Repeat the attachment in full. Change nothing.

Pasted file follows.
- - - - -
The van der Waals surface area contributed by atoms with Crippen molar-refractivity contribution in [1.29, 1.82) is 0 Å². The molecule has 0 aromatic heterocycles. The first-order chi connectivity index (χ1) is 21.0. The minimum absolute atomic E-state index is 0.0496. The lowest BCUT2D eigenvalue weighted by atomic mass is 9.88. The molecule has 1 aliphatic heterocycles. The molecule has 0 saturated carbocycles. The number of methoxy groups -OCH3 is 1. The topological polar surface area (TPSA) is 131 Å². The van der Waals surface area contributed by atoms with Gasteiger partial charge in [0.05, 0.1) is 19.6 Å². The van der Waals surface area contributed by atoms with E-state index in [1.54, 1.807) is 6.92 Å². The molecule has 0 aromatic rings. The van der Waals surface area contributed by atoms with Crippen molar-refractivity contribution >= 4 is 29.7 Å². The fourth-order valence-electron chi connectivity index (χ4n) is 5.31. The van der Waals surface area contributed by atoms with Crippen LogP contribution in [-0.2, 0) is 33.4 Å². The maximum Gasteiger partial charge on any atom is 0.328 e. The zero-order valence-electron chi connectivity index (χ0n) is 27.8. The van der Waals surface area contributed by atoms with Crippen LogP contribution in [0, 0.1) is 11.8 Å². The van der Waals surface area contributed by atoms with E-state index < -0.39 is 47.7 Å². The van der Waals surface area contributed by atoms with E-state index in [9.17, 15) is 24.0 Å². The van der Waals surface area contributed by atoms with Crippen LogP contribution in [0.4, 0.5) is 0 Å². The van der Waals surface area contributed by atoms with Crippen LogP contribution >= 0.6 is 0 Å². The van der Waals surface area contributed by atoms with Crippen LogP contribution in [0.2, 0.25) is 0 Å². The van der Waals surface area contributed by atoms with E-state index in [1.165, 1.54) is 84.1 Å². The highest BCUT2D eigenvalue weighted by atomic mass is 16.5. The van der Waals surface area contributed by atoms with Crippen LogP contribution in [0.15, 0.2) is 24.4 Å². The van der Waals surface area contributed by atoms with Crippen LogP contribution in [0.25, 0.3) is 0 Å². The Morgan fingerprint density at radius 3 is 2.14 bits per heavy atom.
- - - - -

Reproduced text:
The van der Waals surface area contributed by atoms with Crippen molar-refractivity contribution in [1.29, 1.82) is 0 Å². The molecule has 0 aromatic heterocycles. The first-order chi connectivity index (χ1) is 21.0. The minimum absolute atomic E-state index is 0.0496. The lowest BCUT2D eigenvalue weighted by atomic mass is 9.88. The molecule has 1 aliphatic heterocycles. The molecule has 0 saturated carbocycles. The number of methoxy groups -OCH3 is 1. The topological polar surface area (TPSA) is 131 Å². The van der Waals surface area contributed by atoms with Gasteiger partial charge in [0.05, 0.1) is 19.6 Å². The van der Waals surface area contributed by atoms with E-state index in [1.54, 1.807) is 6.92 Å². The molecule has 0 aromatic rings. The van der Waals surface area contributed by atoms with Crippen molar-refractivity contribution >= 4 is 29.7 Å². The fourth-order valence-electron chi connectivity index (χ4n) is 5.31. The van der Waals surface area contributed by atoms with Crippen LogP contribution in [-0.2, 0) is 33.4 Å². The maximum Gasteiger partial charge on any atom is 0.328 e. The zero-order valence-electron chi connectivity index (χ0n) is 27.8. The van der Waals surface area contributed by atoms with Crippen LogP contribution in [0, 0.1) is 11.8 Å². The van der Waals surface area contributed by atoms with E-state index < -0.39 is 47.7 Å². The van der Waals surface area contributed by atoms with E-state index in [9.17, 15) is 24.0 Å². The van der Waals surface area contributed by atoms with Crippen LogP contribution in [0.4, 0.5) is 0 Å². The van der Waals surface area contributed by atoms with Crippen LogP contribution >= 0.6 is 0 Å². The van der Waals surface area contributed by atoms with Crippen LogP contribution in [0.2, 0.25) is 0 Å². The van der Waals surface area contributed by atoms with E-state index in [1.165, 1.54) is 84.1 Å². The highest BCUT2D eigenvalue weighted by atomic mass is 16.5. The van der Waals surface area contributed by atoms with Crippen LogP contribution in [0.15, 0.2) is 24.4 Å². The van der Waals surface area contributed by atoms with Crippen LogP contribution in [0.25, 0.3) is 0 Å². The Morgan fingerprint density at radius 3 is 2.14 bits per heavy atom.